WCC panel at World Social Forum 2022

Joy Kennedy (right), moderator of the WCC working group on climate change, Rev. Veronica Flachier (center), from Ecuador, representing the WCC’s Ecumenical Water Network, and Athena Peralta, WCC programme executive for economic and ecological justice.


Joy Kennedy, moderator of the WCC working group on climate change, was one of the speakers of a workshop promoted by the WCC during the event. She shared proposals to stop ecocide. “Faith communities are calling for an Ecocide Law that will recognise ecocide as a criminal offense in the International Criminal Court,” she said.

Faith communities are also supporting the development and implementation of Fossil Fuel Non-proliferation Treaty, Kennedy added.

“The link between water, food and climate justice is vital,” said Rev. Veronica Flachier, from Ecuador, representing the WCC’s Ecumenical Water Network. 

“Water is about food sovereignty and climates that allow, or not, to reap the fruits and live in harmony… If one of them is attacked, the natural balance is broken and chaos ensues. Today we are experiencing this chaos in the form of ecocide,” she said.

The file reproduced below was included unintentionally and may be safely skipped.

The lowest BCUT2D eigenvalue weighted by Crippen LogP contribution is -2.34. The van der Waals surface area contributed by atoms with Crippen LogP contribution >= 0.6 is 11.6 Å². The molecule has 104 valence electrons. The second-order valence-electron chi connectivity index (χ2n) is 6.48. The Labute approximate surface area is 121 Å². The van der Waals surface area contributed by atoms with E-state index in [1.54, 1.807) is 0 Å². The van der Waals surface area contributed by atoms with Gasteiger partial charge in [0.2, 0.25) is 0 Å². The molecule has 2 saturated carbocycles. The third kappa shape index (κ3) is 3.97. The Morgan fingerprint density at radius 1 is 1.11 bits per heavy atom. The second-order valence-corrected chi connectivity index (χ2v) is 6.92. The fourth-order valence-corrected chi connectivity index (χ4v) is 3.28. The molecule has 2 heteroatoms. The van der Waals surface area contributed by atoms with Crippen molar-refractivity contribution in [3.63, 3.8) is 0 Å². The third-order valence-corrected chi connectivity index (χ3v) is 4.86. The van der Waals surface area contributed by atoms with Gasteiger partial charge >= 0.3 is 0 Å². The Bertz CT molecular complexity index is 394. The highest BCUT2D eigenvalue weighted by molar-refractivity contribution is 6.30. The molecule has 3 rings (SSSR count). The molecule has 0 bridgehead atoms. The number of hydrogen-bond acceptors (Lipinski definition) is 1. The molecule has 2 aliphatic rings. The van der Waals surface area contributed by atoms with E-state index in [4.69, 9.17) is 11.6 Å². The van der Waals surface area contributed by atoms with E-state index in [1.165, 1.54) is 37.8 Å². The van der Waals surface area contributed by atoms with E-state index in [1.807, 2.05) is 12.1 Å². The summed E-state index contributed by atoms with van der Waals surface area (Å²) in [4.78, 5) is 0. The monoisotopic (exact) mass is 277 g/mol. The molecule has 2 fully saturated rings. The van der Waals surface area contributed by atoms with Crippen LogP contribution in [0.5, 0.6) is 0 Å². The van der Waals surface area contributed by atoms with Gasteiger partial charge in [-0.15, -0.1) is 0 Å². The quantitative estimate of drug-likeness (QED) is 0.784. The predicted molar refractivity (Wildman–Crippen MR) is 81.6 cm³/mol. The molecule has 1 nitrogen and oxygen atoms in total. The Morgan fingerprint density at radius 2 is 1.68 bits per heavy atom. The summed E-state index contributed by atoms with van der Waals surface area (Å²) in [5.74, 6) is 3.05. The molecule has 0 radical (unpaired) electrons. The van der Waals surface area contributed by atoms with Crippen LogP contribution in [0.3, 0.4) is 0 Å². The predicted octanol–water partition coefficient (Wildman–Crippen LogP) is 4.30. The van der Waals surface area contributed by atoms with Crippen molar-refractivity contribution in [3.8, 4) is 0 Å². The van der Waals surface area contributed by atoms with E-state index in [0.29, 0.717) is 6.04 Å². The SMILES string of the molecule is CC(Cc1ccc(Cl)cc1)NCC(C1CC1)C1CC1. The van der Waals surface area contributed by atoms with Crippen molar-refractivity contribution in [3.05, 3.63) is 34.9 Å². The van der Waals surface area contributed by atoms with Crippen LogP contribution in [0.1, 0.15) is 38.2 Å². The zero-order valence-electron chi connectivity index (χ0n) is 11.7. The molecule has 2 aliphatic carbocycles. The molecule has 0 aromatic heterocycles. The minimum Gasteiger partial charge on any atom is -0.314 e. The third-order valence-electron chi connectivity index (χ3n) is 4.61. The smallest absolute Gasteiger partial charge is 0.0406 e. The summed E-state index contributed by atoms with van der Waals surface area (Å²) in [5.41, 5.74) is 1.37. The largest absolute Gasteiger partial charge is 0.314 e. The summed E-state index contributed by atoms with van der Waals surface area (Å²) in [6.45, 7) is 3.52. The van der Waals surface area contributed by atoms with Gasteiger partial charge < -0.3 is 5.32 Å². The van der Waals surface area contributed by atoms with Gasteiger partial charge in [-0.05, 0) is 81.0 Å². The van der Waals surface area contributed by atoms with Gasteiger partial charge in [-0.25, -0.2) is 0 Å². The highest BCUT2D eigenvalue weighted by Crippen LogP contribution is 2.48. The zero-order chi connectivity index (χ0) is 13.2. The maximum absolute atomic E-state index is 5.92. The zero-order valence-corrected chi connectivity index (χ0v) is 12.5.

As Colombia, Brazil, Mexico, Honduras and Guatemala recorded the highest number of killings of environmental defenders in recent years, Flachier remembered the hundreds of guardians of our Abya Yala(which in the Guna language means ‘land in its full maturity’) who have shed their blood to defend land, water, and our ability to feed ourselves in a healthy, safe, sustainable way.”

Athena Peralta, WCC programme executive for economic and ecological justice, observed that a key reason why we are living in ecological crisis has to do with the prevailing ideologies that view “creation as a resource to be exploited and profited from or a beautiful abstract that should not be touched and must be admired from afar.” 

Yet “creation is at the very base of our livelihoods and the material needs – water and food – that are essential for human survival and also the survival of non-human life forms.”

At the workshop, Muna Namura of the General Union of Palestinian Women spoke from her context: “Olive trees are sacred to us. However, olives groves are under increasing threat in part due to restricted access to water faced by Palestinian farmers and climate change,” she said. “The groves are also subject to violence, uprooting and burning by settlers.”

Held between 1 and 6 May, the World Social Forum offered an open space stimulating debate, exchanging experiences, and building proposals and alliances among social movements, networks, and civil society organizations for a fairer world.